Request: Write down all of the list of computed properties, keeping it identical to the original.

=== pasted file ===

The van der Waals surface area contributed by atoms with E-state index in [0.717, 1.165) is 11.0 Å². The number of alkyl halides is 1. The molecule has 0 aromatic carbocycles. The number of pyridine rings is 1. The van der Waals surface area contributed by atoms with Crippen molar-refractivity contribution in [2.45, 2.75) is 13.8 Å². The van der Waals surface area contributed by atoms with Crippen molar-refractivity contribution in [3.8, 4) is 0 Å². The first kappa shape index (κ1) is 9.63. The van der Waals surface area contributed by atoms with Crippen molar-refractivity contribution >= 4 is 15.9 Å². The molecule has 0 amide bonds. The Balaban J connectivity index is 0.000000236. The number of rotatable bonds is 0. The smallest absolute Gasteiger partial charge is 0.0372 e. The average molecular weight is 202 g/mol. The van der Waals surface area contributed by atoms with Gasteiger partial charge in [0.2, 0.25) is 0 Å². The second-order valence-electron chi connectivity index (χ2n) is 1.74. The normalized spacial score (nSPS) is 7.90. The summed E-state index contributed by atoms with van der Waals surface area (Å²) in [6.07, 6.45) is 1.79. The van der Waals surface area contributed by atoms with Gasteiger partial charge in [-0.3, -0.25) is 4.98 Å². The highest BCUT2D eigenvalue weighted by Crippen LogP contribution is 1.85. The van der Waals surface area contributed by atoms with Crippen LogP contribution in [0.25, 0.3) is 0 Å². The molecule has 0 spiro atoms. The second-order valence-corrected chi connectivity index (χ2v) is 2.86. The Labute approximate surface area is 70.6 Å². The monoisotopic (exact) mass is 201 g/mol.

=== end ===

The van der Waals surface area contributed by atoms with E-state index in [0.717, 1.165) is 11.0 Å². The number of alkyl halides is 1. The molecule has 0 aromatic carbocycles. The number of pyridine rings is 1. The van der Waals surface area contributed by atoms with Crippen molar-refractivity contribution in [2.45, 2.75) is 13.8 Å². The van der Waals surface area contributed by atoms with Crippen molar-refractivity contribution in [3.8, 4) is 0 Å². The first kappa shape index (κ1) is 9.63. The van der Waals surface area contributed by atoms with Crippen molar-refractivity contribution >= 4 is 15.9 Å². The molecule has 0 amide bonds. The Balaban J connectivity index is 0.000000236. The number of rotatable bonds is 0. The smallest absolute Gasteiger partial charge is 0.0372 e. The average molecular weight is 202 g/mol. The van der Waals surface area contributed by atoms with Gasteiger partial charge in [0.2, 0.25) is 0 Å². The second-order valence-electron chi connectivity index (χ2n) is 1.74. The normalized spacial score (nSPS) is 7.90. The summed E-state index contributed by atoms with van der Waals surface area (Å²) in [6.07, 6.45) is 1.79. The van der Waals surface area contributed by atoms with Gasteiger partial charge in [-0.3, -0.25) is 4.98 Å². The highest BCUT2D eigenvalue weighted by Crippen LogP contribution is 1.85. The van der Waals surface area contributed by atoms with Crippen LogP contribution in [0.25, 0.3) is 0 Å². The molecule has 0 spiro atoms. The second-order valence-corrected chi connectivity index (χ2v) is 2.86. The Labute approximate surface area is 70.6 Å². The monoisotopic (exact) mass is 201 g/mol.